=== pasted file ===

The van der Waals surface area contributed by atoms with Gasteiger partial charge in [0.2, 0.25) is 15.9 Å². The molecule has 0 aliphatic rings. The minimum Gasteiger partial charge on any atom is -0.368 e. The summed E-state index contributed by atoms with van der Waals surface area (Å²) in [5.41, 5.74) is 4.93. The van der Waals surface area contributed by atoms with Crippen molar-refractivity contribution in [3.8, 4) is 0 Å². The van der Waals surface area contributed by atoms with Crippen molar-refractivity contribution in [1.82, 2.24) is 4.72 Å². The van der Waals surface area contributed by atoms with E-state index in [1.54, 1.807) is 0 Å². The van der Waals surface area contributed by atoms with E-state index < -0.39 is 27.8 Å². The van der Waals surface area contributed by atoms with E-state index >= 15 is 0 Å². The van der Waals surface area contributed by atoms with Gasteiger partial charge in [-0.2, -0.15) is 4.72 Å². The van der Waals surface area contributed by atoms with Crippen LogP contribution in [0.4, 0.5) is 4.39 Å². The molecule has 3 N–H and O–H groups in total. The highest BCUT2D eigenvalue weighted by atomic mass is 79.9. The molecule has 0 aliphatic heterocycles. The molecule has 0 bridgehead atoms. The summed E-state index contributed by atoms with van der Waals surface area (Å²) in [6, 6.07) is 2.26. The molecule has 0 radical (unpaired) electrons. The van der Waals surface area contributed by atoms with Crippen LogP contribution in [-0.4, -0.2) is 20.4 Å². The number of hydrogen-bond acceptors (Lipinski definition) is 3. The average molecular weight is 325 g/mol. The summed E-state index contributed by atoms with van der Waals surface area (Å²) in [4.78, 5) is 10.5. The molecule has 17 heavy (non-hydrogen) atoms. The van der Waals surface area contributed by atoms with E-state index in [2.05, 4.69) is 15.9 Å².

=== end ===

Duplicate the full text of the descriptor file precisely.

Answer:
The van der Waals surface area contributed by atoms with Gasteiger partial charge in [0.2, 0.25) is 15.9 Å². The molecule has 0 aliphatic rings. The minimum Gasteiger partial charge on any atom is -0.368 e. The summed E-state index contributed by atoms with van der Waals surface area (Å²) in [5.41, 5.74) is 4.93. The van der Waals surface area contributed by atoms with Crippen molar-refractivity contribution in [3.8, 4) is 0 Å². The van der Waals surface area contributed by atoms with Crippen molar-refractivity contribution in [1.82, 2.24) is 4.72 Å². The van der Waals surface area contributed by atoms with E-state index in [1.54, 1.807) is 0 Å². The van der Waals surface area contributed by atoms with E-state index < -0.39 is 27.8 Å². The van der Waals surface area contributed by atoms with E-state index >= 15 is 0 Å². The van der Waals surface area contributed by atoms with Gasteiger partial charge in [-0.2, -0.15) is 4.72 Å². The van der Waals surface area contributed by atoms with Crippen LogP contribution in [0.4, 0.5) is 4.39 Å². The molecule has 3 N–H and O–H groups in total. The highest BCUT2D eigenvalue weighted by atomic mass is 79.9. The molecule has 0 aliphatic heterocycles. The molecule has 0 bridgehead atoms. The summed E-state index contributed by atoms with van der Waals surface area (Å²) in [6, 6.07) is 2.26. The molecule has 0 radical (unpaired) electrons. The van der Waals surface area contributed by atoms with Crippen LogP contribution in [-0.4, -0.2) is 20.4 Å². The number of hydrogen-bond acceptors (Lipinski definition) is 3. The average molecular weight is 325 g/mol. The summed E-state index contributed by atoms with van der Waals surface area (Å²) in [4.78, 5) is 10.5. The molecule has 17 heavy (non-hydrogen) atoms. The van der Waals surface area contributed by atoms with E-state index in [2.05, 4.69) is 15.9 Å².